Summit Produces a ‘Pentecost’ Moment for International Religious Freedom

First IRF summit led by civilians not governments pulls off bipartisan participation as attendees welcome news on next ambassador.

One word floated forebodingly between parentheses throughout promotional material for the 2021 International Religious Freedom (IRF) Summit:

Invited.

Following the names of Nancy Pelosi, Antony Blinken, and Samantha Power, it indicated uncertainty if the key Democratic stalwarts would participate.

As the approximately 1,200 registered attendees arrived, the distributed official program still did not include the current House speaker, secretary of state, or USAID administrator.

However, Mike Pompeo, Blinken’s predecessor at the US State Department, had a keynote address from the stage.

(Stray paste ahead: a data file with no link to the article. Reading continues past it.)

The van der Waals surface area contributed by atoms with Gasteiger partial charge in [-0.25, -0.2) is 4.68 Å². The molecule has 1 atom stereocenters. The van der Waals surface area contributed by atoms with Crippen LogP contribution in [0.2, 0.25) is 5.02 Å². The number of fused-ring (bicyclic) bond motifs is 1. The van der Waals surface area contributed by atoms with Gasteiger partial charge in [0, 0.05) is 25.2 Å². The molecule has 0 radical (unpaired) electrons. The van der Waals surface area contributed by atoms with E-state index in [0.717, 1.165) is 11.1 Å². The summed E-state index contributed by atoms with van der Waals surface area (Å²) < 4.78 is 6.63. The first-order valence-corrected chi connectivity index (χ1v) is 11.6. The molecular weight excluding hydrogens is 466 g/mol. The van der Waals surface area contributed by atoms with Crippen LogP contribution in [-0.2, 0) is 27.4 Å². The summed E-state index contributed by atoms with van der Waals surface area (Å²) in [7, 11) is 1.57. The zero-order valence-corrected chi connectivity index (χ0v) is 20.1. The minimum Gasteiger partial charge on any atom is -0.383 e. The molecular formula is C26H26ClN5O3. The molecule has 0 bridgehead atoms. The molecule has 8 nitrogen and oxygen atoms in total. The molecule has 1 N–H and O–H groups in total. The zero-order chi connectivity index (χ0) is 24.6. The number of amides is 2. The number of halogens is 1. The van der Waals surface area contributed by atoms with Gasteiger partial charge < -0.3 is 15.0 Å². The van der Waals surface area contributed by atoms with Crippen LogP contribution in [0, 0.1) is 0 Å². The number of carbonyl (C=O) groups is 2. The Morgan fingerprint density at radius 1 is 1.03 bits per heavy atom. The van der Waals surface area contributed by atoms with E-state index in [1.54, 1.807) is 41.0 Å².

“There were a lot of questions heading into this summit, with a lot of hesitancy from the Biden people,” summit co-chair Sam Brownback told CT. “But we worked hard to make it bipartisan.”

Unlike the previous two ministerial meetings held in Washington, DC (and a third held virtually in Poland), this year’s IRF gathering was organized by civil society, not governments.

Brownback, the US ambassador-at-large for international religious freedom during the Trump administration, was now a private citizen. He partnered with Katrina Lantos Swett, former chair of the US Commission on International Religious Freedom, who was appointed by former Democratic senator Harry Reid.

Brownback chased the Republicans, and Lantos Swett the Democrats. Their friendship, Pam Pryor, senior advisor to the summit, told CT, is the “gold standard” in bipartisan cooperation.

In the end, Lantos Swett was relatively successful. Unable to appear in person, Pelosi, Blinken, and Power all provided prerecorded remarks.

“The summit demonstrates our ironclad commitment to international religious freedom,” stated Pelosi, “which …

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